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Godzilla vs. Gigan
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Box Front Japanese Title: Chikyu Kokegi Meirei:  Gojira Tai Gaigan (“Earth Destruction Directive:  Godzilla vs. Gigan”)
Original U.S. Release Title: Godzilla on Monster Island
Director: Jun Fukuda (Godzilla vs. Megalon, Godzilla vs. Mechagodzilla)
Original Release Year: 1972
Running Time: 89 minutes

DVD Released By: Power Multimedia / Tailent Video & Multimedia (Taiwan)
Video: Fullscreen
Audio: English mono, Mandarin mono
Extras: Summary (in Chinese)
Subtitles: Traditional Chinese, Simplified Chinese
Closed Captions:
Region: 0
Format: NTSC
Chapters: 6
Packaging: Keepcase
MSRP: Unknown
UPC #: 4714295990149
Catalog #: PW0184-005D
Status: Out of print


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The Film: Gengo, a down-on-his-luck cartoonist, lands a job at the World Children’s Organization.  Their main project is Children’s Land Amusement Park, the centerpiece of which is a life-size Godzilla tower.  The firm is run by Fumio and Kubota, the chairman and secretary, respectively.  (Chairman Fumio is only 17 years old!)  When Gengo first reports for work, he runs into a woman who is fleeing the premises.  She is chased off by Kubota and several goons.  However, she drops a tape reel, which Gengo promptly pockets.

The woman and her hippie friend approach Gengo that night.  They enlist his help in finding out what the secretive WCO is really up to.  Not only is the woman’s brother being held captive in Godzilla Tower, but the trio does some research and finds out that Kubota and Fumio are teacher and student and come from the same town.  Even stranger, they have both been dead for over a year!  It turns out they are insect-like aliens from a polluted planet who plan on taking over the Earth.

The aliens summon the space monsters Gigan and King Ghidorah to lay waste to the planet.  Godzilla and Anguirus leave their home on Monster Island to challenge the destructive duo.  The aliens have planned for this, however.  They use their monsters to herd Godzilla towards the tower.  The mouth of Godzilla Tower contains a laser cannon powerful enough to fell the King of Monsters!  Earth’s only chance is for Gengo and his friends to disable the laser, leaving Godzilla and Anguirus to drive the space monsters away.

Godzilla vs. Gigan has its high points, and its low points.  The human protagonists are a motley bunch, but likeable enough.  The theme of pollution is carried over from the previous year’s Godzilla vs. Hedorah, though less prominently.  The film benefits from strong music by Akira Ifukube. (Technically, Ifukube didn’t score the film; all of the music is recycled from other movies, but it works quite well.)  The recycling of film footage is less successful.  Much of the urban destruction and monster battles consist of stock footage.  This movie contains scenes from Ghidorah:  The Three-Headed Monster, War of the Gargantuas, and Destroy All Monsters, among others.  All of it is very obvious.  This is a shame, as some of the new effects work is quite good.  Gigan is a unique and imposing new monster.  It also has a genuinely evil demeanor and a vicious mean streak.  The initial skirmish between the two monster teams takes place at an oil refinery.  The monsters’ rays explode the huge oil tanks, and the fight continues amidst a sea of smoke and flame.  It’s a great scene.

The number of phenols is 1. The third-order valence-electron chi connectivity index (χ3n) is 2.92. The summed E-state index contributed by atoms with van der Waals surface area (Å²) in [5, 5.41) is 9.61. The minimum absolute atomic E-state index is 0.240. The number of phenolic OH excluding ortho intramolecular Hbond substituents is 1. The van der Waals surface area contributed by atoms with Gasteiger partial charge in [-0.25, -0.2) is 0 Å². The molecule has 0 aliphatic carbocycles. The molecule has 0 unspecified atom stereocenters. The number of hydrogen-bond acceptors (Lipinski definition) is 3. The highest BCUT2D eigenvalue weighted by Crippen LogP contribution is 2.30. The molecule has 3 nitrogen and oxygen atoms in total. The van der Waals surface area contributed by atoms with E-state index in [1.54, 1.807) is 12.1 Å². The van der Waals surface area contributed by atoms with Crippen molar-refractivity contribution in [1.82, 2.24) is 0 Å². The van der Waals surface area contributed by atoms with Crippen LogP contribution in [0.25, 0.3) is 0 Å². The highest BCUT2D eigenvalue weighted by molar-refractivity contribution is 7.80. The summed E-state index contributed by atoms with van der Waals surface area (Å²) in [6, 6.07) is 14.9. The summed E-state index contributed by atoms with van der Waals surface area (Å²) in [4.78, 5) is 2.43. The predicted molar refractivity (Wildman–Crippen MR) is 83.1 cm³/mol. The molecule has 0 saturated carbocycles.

Unfortunately, the film is also marred by the silliest Godzilla gimmick yet:  Monster talk!  Godzilla and Anguirus actually speak to each other in this movie!  While Godzilla did fly in
Godzilla vs. Hedorah, that was a very trippy movie.  Godzilla vs. Gigan is a straightforward alien invasion / monster battle film, and the speech effect is more out of place.  (In the original Japanese version, the monsters communicate with animated speech bubbles.  This is more effective, as it fits in better with the comic book motif used elsewhere in the film.)  All things considered, Godzilla vs. Gigan is a very mixed bag.  Grade:  C+

Video: Godzilla vs. Gigan is presented in cropped fullscreen.  The sides of the original widescreen image have simply been eliminated, with no regard for composition.  As such, speaking characters are sometimes out of frame.  The monster battles also suffer from poor composition.  Most of the time, picture quality is decent.  There is some print damage, in the form of occasional speckles and lines.  There’s also a fair amount of grain.  The stock footage scenes are noticeably more grainy and faded than the new material.  Grade:  C-

Audio: The English track sounds good.  The dialogue, music, and sound effects are clear.  There is an occasional hiss and pop, but nothing major.  The Mandarin track is roughly equivalent, except for more background noise in some scenes.  The dialogue is recorded louder than the English version.  There are some re-recorded sound effects and some of Ifukube’s music has also been replaced.  Some of the additions sound like 1970s cop-show music.  Grade:  B-

Extras / Menus: The only “extra” (I’m hesitant to call it that, since it adds nothing of value) is a brief summary.  It’s one page of text, all in Chinese.  There is also a “Copyright” (uh-huh!) screen, also in Chinese.  The menus are basic and static, with most of the text in Chinese.  Grade:  F

Final Analysis: A decent movie on a mediocre DVD.  It’s worth getting only for collectors; it has since been widely eclipsed in quality by Sony's region 1 versionFinal Grade:  C
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